Generally with a domestic engine (if Dodge can still be called domestic) the answer is yes. The closer you stay to the vehicle year the less chance you have of a problem. You also are likely to be able to use more of the accessory parts that come with the replacement engine. Things like sensors, switches and manifolds. Staying with the same vehicle also gives you more reusable parts. To really get a good answer you would need to be specific about what year you want to use. Some of the ways you can find out for yourself are to contact a salvage yard because they have interchange guides and they can tell you if it will fit. A lot of times they can answer the question without looking it up because they do a lot of that kind of sales. If you want to figure it out for yourself then just take a good look at your block and the way it bolts in. Then do a visual comparison. On the Asian engines I learned the hard way that you have to be very careful. You can also go to your local machine shop and ask them. They get to be pretty good at knowing when the core engine parts (blocks, heads) change.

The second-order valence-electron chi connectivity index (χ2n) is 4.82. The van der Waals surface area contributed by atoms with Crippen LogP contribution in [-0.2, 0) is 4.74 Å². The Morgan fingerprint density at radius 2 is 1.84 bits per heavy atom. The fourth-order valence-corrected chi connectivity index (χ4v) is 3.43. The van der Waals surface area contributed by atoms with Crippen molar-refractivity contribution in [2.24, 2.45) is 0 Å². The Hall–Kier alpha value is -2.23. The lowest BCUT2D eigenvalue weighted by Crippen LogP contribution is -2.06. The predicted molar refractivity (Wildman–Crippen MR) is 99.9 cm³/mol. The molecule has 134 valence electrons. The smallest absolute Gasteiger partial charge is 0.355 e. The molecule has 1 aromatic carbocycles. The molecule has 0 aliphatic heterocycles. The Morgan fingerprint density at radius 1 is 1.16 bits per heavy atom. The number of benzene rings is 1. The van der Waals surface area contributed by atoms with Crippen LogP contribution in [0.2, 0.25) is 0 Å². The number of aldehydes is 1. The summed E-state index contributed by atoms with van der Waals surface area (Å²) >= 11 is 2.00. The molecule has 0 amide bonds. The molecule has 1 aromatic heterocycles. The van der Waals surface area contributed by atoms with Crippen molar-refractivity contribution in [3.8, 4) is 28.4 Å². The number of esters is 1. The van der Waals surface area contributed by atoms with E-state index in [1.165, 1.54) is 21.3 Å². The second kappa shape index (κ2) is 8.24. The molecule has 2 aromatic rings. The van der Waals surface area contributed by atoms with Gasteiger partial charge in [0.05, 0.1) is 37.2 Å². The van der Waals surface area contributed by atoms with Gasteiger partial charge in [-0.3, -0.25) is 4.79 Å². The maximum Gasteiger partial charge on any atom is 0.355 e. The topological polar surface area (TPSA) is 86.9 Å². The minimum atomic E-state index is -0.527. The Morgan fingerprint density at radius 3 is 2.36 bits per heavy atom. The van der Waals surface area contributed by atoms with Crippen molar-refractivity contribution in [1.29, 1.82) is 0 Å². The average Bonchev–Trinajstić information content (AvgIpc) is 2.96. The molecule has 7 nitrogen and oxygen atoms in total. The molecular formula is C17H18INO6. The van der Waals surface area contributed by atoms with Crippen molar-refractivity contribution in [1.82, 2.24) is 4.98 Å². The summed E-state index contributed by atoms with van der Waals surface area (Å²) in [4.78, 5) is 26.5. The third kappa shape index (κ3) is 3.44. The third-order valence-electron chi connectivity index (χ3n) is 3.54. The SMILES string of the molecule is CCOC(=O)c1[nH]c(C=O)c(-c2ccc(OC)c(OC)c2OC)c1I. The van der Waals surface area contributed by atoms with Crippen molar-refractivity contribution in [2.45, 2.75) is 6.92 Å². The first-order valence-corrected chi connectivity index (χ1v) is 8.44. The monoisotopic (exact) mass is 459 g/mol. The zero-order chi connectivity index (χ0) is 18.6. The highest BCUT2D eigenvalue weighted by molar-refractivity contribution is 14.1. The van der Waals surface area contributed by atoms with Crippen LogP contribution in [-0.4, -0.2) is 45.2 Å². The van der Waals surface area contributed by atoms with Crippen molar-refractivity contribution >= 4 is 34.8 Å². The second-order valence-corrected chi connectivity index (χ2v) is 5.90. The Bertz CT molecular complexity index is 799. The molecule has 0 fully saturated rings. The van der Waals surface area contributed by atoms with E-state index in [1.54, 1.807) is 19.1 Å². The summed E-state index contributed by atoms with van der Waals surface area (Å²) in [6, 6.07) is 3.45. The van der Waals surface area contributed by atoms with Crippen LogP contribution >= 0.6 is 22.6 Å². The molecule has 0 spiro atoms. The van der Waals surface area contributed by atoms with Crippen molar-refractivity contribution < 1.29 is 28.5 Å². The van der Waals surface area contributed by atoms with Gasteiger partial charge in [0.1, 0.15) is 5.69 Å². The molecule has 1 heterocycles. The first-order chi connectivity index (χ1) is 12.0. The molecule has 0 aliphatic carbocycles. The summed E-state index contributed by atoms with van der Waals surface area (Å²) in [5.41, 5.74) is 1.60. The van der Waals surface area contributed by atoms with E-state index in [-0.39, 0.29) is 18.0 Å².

I am going thru the same thing right now. Today I pulled my old 5.9 and found my connecting rod(in pieces) and most of the piston in the bottom of the oil pan. Not really sure what year replacement engine I got. I noticed that the oil pan on the replacement only has a single sump as opposed to the double sump on the original. I did move over most of my sensors and the fuel rail/ injectors.
I do have a 2003 specific question. When I pulled the original engine, I forgot to undo the oil pressure sensor plug and pulled the wire out of the loom. My question is where does it go? I can't see any obvious place where it enters the wiring loom. Thanks